Types Of Endometrial Cancer
Endometrial cancer is a type of cancer that begins in the uterus. Endometrial cancer begins in the layer of cells that form the lining (endometrium) of the uterus. It is found that due to changes in our lifestyle the cases of endometrial cancer are increasing day by day. That is why we should be aware of endometrial cancer more than ever.
The types of endometrial cancers are as follows:
- Endometrioid Adenocarcinoma
The most common type 1 is endometrial carcinoma, which is also called endometrioid carcinoma because the tumors grow in a way that looks like a normal endometrial gland. It usually involves several genetic mutations in endometrial cells, including PTEN, a tumor suppressor gene, PIK3CA, an oncogene, and ARID1A, a gene regulating chromatin structure.
All of these mutations increase signaling in the P13k/AKT pathway, which promotes the growth, and replication of endometrial cells. More signaling in the p13K/AKT pathway also enhances the expression of genes that are linked to estrogen receptors. So having high levels of estrogen will cause the endometrium to undergo hyperplasia, leading to an increased risk of developing type 1 endometrial carcinoma.
Now excessive estrogen can come from obesity because fat cells convert adrenal precursors into sex hormones, taking tamoxifen a breast cancer medication that blocks estrogen receptors in the breasts, but stimulates them in the uterus, and postmenopausal estrogen therapy given without a progestin to” balance it out”.
- Clear Cell Carcinoma
A form of kidney cancer is known as clear cell renal cell carcinoma, or ccRCC. The kidneys are situated on either side of the spine, toward the lower back. The kidneys function by eliminating waste from circulation. Renal cell carcinoma with clear cells is sometimes referred to as typical renal cell cancer.
Genetic changes underlying clear cell renal cell carcinoma (ccRCC) include alterations in genes controlling cellular oxygen sensing and the maintenance of chromatin states. For 466 ccRCC cases, TCGA evaluated clinical and pathological features of genomic alterations, DNA methylation profiles and RNA, and proteomic signatures.
In all, 466 tumors were profiled on most of the platforms while 372 tumors were profiled for all of the RNA and DNA data types. And so, some of the integrative analyses focused on this core set of 372 but then other analyses made use of all data available. We surveyed these tumors by whole exome sequencing and found 39 significantly mutated genes, the most frequently mutated subset.
And the somatic mutations were initially called by three sequencing centers. So, each center analyzed the BAM files using their respective mutation calling algorithms, and the number of variant calls for each center for the top 50 or most significant genes.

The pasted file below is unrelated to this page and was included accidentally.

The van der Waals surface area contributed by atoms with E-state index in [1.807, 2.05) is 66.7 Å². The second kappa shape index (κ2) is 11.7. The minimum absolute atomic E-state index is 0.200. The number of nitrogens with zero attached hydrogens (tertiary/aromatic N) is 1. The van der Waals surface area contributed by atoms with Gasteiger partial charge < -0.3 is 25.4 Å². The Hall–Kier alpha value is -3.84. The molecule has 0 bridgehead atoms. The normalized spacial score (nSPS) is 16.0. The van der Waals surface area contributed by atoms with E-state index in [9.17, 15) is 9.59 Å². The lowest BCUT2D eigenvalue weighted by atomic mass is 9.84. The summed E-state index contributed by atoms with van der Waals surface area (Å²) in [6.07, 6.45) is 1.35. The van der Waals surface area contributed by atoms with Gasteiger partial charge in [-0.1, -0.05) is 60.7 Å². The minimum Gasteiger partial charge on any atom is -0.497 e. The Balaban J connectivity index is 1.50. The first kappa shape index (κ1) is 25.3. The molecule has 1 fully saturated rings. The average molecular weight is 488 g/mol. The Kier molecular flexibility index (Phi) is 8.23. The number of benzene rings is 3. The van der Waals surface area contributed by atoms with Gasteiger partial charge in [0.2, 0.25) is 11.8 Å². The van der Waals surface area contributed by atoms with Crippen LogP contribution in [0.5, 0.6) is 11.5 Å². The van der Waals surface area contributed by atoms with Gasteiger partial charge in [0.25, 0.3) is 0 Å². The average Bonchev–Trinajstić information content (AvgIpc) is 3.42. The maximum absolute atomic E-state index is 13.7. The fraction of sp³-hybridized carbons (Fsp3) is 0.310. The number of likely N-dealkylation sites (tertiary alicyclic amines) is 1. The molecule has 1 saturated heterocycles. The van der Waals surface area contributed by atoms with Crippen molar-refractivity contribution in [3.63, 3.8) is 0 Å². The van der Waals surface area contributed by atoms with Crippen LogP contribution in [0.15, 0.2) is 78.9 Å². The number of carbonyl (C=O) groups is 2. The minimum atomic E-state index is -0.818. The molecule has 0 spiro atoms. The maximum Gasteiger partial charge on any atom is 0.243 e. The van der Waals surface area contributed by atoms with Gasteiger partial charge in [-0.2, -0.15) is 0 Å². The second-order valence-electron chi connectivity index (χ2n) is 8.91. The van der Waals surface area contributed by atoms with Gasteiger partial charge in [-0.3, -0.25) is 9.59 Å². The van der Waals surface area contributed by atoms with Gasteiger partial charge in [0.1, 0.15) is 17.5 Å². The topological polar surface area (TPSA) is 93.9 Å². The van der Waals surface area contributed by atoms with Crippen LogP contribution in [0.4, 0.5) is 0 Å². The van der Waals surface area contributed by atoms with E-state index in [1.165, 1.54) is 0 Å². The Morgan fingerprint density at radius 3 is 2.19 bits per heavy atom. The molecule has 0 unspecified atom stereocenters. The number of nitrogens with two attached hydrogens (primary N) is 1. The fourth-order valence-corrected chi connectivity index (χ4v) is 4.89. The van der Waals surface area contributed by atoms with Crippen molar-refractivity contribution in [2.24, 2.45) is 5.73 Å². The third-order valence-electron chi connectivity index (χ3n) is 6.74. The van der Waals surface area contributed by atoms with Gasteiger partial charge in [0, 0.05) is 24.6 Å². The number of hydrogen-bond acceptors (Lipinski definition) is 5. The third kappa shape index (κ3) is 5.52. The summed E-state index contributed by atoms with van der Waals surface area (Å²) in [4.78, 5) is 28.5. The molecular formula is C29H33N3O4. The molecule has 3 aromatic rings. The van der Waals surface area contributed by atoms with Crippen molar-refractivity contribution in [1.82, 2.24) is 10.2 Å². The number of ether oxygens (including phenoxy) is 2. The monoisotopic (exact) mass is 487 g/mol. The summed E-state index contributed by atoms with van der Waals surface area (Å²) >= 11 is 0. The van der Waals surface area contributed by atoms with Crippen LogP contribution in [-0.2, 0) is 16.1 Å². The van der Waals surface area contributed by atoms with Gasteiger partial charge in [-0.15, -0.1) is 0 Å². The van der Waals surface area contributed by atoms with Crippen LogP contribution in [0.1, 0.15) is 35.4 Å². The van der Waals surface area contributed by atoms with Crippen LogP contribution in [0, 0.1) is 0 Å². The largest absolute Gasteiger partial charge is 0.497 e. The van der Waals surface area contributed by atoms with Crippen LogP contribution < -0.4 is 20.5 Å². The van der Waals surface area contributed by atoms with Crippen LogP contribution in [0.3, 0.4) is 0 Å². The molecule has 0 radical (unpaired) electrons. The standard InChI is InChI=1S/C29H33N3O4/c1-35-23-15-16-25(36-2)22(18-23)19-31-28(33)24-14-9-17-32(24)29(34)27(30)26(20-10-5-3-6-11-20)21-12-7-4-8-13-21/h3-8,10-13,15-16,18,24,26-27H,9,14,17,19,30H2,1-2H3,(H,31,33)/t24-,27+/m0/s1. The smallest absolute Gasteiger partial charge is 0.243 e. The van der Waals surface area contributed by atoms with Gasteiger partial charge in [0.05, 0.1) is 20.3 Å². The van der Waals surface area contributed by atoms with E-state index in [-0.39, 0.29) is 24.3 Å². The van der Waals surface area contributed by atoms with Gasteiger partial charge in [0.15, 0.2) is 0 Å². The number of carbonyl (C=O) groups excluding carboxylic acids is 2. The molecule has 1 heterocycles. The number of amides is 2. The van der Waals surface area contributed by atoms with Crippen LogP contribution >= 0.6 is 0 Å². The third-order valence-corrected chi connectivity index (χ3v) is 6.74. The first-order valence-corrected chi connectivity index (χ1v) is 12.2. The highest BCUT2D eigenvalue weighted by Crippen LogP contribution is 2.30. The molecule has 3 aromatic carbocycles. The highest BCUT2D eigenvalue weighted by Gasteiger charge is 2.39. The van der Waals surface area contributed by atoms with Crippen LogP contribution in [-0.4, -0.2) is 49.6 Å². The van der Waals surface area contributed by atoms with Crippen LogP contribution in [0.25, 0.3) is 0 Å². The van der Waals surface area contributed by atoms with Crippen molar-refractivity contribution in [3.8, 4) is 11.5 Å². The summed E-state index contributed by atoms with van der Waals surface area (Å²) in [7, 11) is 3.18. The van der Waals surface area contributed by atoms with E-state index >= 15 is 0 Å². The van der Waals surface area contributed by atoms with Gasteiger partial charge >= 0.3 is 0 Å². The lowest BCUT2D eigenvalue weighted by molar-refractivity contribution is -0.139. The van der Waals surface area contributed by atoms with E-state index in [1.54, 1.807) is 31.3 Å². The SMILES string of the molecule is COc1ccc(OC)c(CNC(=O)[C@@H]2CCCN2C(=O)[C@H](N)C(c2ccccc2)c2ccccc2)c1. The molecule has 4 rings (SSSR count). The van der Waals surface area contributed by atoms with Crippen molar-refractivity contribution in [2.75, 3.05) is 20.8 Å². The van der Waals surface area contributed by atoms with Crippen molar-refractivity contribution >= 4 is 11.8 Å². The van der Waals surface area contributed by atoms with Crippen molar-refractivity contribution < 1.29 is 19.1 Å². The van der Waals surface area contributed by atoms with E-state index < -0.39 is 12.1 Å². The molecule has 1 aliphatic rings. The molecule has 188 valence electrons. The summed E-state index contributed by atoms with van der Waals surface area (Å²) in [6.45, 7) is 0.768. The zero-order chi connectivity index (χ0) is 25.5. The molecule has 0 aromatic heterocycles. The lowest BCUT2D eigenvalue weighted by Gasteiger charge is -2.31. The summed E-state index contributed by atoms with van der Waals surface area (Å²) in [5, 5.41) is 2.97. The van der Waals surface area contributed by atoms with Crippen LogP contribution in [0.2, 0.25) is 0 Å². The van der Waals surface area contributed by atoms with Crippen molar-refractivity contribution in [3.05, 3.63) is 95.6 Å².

It can see the intersection between any two centers as well as calls that were made by one center but not by the other two centers. And the analysis for integrative and pathway analysis, we focused on the calls that were made by the other two or more centers as being of higher confidence.
- Serous carcinoma
The genetic mutations found most often in serous carcinoma involving the TP53 gene, another tumor suppressor, and aneuploidy or an abnormal number of chromosomes after cell division. Type 2 carcinomas don’t appear to be linked with estrogen levels. These cancers typically affect women who have endometrial atrophy and who have lower body weight. They also tend to develop later in life than type 1 and are more common in women of African descent.
Even though there are two distinct types of endometrial carcinomas, we use the same stages to describe their development.
In stage 1 the carcinoma is only in the uterus.
Stage 2 it has spread to the cervix.
In stage 3, it has spread outside the uterus but is still within the lesser, or “true” pelvis. This means it could affect the structures like the vagina and pelvic lymph nodes.
Stage 4, it has spread beyond the pelvis.
Most type 1 endometrial carcinomas are diagnosed in stage 1 and aren’t very aggressive and because of that, they have a good prognosis. But type 2 carcinomas are thicker and much more aggressive and often spread to other parts of the body via the lymphatic system and fallopian tubes.
The main symptoms of endometrial carcinoma are abnormal vaginal bleeding, usually without pain. If it’s more advanced, there might be enlargement of the uterus if the tumor or tumors are large enough and this can cause abdominal pain and cramping.
The treatment for each of these types differs. Doctors advise the treatment method according to the patient’s needs.